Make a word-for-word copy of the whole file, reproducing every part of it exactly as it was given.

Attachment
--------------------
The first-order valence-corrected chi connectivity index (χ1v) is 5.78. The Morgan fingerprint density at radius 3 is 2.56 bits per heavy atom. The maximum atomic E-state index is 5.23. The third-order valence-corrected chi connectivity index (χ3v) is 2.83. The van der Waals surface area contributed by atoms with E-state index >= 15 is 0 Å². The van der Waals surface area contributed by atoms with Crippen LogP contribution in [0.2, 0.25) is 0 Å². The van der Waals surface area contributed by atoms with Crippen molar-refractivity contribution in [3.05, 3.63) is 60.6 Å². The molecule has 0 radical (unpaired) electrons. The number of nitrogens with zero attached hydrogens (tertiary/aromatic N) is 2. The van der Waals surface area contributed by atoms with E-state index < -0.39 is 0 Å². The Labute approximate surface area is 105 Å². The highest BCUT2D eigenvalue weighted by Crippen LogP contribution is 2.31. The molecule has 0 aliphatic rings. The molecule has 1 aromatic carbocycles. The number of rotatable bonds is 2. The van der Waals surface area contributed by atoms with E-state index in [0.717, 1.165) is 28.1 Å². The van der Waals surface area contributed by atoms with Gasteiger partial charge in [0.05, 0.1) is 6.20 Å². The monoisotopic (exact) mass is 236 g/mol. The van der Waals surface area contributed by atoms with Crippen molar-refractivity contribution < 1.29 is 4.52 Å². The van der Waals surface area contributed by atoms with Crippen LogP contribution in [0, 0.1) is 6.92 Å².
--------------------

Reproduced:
The first-order valence-corrected chi connectivity index (χ1v) is 5.78. The Morgan fingerprint density at radius 3 is 2.56 bits per heavy atom. The maximum atomic E-state index is 5.23. The third-order valence-corrected chi connectivity index (χ3v) is 2.83. The van der Waals surface area contributed by atoms with E-state index >= 15 is 0 Å². The van der Waals surface area contributed by atoms with Crippen LogP contribution in [0.2, 0.25) is 0 Å². The van der Waals surface area contributed by atoms with Crippen molar-refractivity contribution in [3.05, 3.63) is 60.6 Å². The molecule has 0 radical (unpaired) electrons. The number of nitrogens with zero attached hydrogens (tertiary/aromatic N) is 2. The van der Waals surface area contributed by atoms with E-state index < -0.39 is 0 Å². The Labute approximate surface area is 105 Å². The highest BCUT2D eigenvalue weighted by Crippen LogP contribution is 2.31. The molecule has 0 aliphatic rings. The molecule has 1 aromatic carbocycles. The number of rotatable bonds is 2. The van der Waals surface area contributed by atoms with E-state index in [0.717, 1.165) is 28.1 Å². The van der Waals surface area contributed by atoms with Gasteiger partial charge in [0.05, 0.1) is 6.20 Å². The monoisotopic (exact) mass is 236 g/mol. The van der Waals surface area contributed by atoms with Crippen molar-refractivity contribution < 1.29 is 4.52 Å². The van der Waals surface area contributed by atoms with Crippen LogP contribution in [0, 0.1) is 6.92 Å².